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Agents Of SHIELD: Pilot

Agents Of SHIELD Agents of S.H.I.E.L.D Agents of S.H.I.E.L.D.

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#81 DWF

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Posted 28 September 2013 - 04:52 PM

View PostRJDiogenes, on 28 September 2013 - 04:22 PM, said:

^^  :o

View PostNeuralClone, on 27 September 2013 - 07:02 PM, said:

View PostRJDiogenes, on 27 September 2013 - 06:54 PM, said:

Not only that, but there was no shocking death of a major character.  It's almost like they had an adult audience in mind.  Probably just a mistake.
I'm not sure what to make of these comments. You make it sound as if the other content you described is somehow not adult in nature and that shocking deaths are somehow intended for a childish audience. I couldn't disagree more with that if that's what you intended to say. I don't know if that's how you intended to come across but that's what I got out of that.  
That's pretty much what I meant. As part of the whole D&G trope, the (allegedly) shocking death of a major character has been a terribly overused gimmick.  In comics especially, it has become an unbearable cliche, but it's been pretty bad in TV and movies, too.  Even good shows like Lost would abuse it from time to time. And then there was Serenity.  It got so bad that even Stargate and Enterprise resorted to it-- Stargate by killing Dr Frasier (as the "celebration" of an anniversary episode!) and Enterprise by killing Trip (in the "Valentine to the fans!").

As a storytelling device, it can be as effective as anything else when done right, but as a cheap gimmick to make the show look tough and edgy to the adolescent audience, it's just cringe-worthy.

The deaths on Enterprise and Stargate happened towards the end of both shows and Heroes wasn't an anniversary ep. of Stargate it was a two parter in the seventh season.
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#82 FarscapeOne

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Posted 28 September 2013 - 06:28 PM

"HEROES  PART2" was their 150th episode, and was toward the end of their 7th season.  At that time, they were not sure if they would be renewed, and the "LOST CITY" two parter was meant as a backdoor pilot to get ATLANTIS going in case they needed to pass the torch.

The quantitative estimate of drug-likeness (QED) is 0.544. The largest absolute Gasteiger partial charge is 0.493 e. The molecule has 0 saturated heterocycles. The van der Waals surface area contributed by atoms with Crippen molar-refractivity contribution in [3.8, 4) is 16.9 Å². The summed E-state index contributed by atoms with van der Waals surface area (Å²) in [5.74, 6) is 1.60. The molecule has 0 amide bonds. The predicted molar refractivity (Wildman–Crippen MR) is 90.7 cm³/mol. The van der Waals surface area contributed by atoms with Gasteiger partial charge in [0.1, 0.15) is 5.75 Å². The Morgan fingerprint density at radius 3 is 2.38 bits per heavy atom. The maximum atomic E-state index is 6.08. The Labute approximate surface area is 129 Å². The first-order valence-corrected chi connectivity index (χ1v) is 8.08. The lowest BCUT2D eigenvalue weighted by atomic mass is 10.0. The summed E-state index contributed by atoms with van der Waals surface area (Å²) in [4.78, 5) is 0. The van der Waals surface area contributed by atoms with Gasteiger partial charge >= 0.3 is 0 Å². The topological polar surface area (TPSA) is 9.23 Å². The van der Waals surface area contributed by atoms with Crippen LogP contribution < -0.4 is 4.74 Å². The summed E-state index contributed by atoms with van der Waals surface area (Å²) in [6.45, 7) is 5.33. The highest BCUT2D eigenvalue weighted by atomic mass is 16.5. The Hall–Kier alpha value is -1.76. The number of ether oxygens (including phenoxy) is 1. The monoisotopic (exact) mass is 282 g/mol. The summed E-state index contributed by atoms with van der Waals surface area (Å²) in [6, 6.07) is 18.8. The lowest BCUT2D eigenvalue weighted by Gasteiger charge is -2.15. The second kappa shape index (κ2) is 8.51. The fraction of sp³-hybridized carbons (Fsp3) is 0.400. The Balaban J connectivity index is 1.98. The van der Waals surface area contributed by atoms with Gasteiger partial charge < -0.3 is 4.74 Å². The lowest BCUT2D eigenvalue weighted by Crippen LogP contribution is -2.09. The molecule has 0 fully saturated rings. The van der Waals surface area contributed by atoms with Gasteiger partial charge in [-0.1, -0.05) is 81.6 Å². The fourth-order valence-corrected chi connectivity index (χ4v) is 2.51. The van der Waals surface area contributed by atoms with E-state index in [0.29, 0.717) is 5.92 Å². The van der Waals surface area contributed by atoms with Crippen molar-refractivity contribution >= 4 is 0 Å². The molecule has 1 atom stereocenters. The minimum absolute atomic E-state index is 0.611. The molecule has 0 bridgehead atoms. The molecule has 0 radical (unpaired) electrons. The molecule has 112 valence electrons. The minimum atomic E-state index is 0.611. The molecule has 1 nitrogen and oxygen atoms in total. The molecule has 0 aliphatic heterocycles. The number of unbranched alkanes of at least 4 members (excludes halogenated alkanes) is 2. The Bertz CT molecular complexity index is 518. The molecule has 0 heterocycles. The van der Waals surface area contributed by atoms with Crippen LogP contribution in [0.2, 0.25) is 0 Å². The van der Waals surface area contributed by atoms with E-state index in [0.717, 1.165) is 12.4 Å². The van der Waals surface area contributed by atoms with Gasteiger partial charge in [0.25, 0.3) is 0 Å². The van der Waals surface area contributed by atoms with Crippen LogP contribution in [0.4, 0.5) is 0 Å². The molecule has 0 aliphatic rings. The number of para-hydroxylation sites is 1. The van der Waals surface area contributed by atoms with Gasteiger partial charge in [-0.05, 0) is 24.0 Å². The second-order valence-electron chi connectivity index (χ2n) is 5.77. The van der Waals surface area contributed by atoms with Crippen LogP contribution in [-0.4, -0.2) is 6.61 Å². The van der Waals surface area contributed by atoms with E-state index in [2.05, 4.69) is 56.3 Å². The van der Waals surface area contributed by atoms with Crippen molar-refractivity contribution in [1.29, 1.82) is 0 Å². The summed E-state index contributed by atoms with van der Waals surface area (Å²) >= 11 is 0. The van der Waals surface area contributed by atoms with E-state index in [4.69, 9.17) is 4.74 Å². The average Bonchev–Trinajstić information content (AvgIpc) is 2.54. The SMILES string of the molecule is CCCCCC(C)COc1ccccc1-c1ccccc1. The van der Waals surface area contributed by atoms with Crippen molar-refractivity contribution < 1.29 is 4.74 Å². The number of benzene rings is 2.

#83 FarscapeOne

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Posted 29 September 2013 - 03:29 AM

I enjoyed the pilot.  I liked the introduction if characters, and as Christopher pointed out, it's refreshing to see a group of characters that are genuinely be the good guys.  Particularly Caulson.

I look forward to the season.

#84 SparkyCola

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Posted 29 September 2013 - 04:00 AM

I too hate the arbitrary killing off of characters - it just isn't necessary and to me it's a really cheap and easy way of exploiting the audience's emotional attachment to the characters for the sake of 'drama'. Stargate killed Daniel too, and Avengers Coulson - even if they do come back to life afterwards.

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"Somebody really wanted our name to spell out SHIELD"

Am I the only one who thought that line was funny? I love dry, deadpan humour though... I thought there were loads of funny moments in the show...

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#85 Christopher

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Posted 29 September 2013 - 07:16 AM

^It's unwise to say that anything in fiction "just isn't necessary." It depends on what a particular story needs. There have been instances in stories I wrote where I saw no other choice but to kill a character off, even though it broke my heart to do so.
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#86 SparkyCola

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Posted 29 September 2013 - 10:56 AM

^ I agree there are times and places when it is appropriate and just...right. One way or another. But personally, I feel that it shouldn't be used as a tool for 'shock value' - Wash in Serenity is a prime example.

Sometimes they can pull it off, like Kate in NCIS. Other times you feel sure they're just doing it to prove that they can, and to me that's simply not a good enough reason.

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#87 Christopher

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Posted 29 September 2013 - 11:41 AM

View PostSparkyCola, on 29 September 2013 - 10:56 AM, said:

^ I agree there are times and places when it is appropriate and just...right. One way or another. But personally, I feel that it shouldn't be used as a tool for 'shock value' - Wash in Serenity is a prime example.

But even shock can be useful, even necessary, in a story. Killing Wash raised the stakes and made the climactic action far more intense both for the viewer and the characters, since it drove home that any of them could die next. That was a case where the story would've been far weaker without the shock. So I consider it the right choice in that particular context.
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#88 Omega

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Posted 29 September 2013 - 12:39 PM

Like all art, the goal is to provoke an emotional response in the viewer. Death may provoke the desired emotional response. So you can criticize it on two levels: does the death in fact provoke the emotional response desired by the artist? And is that emotional response desirable by the viewer? I suppose that's the difference between "competent art" and "art I like". The emotional response I got from Wash's death wasn't so much shock as it was fear. Trip's, on the other hand, gave me no response at all.

I, on the other hand, killed R. Daneel Olivaw because it served the thematic needs of the story. Provoking emotion was secondary. So I'm probably not that good an artist. :)

Anyway, I enjoyed the show. A little cheesy, a little hollow, but it has enough potential that I'll give it a second look. It definitely didn't grab my family enough for that second look, though.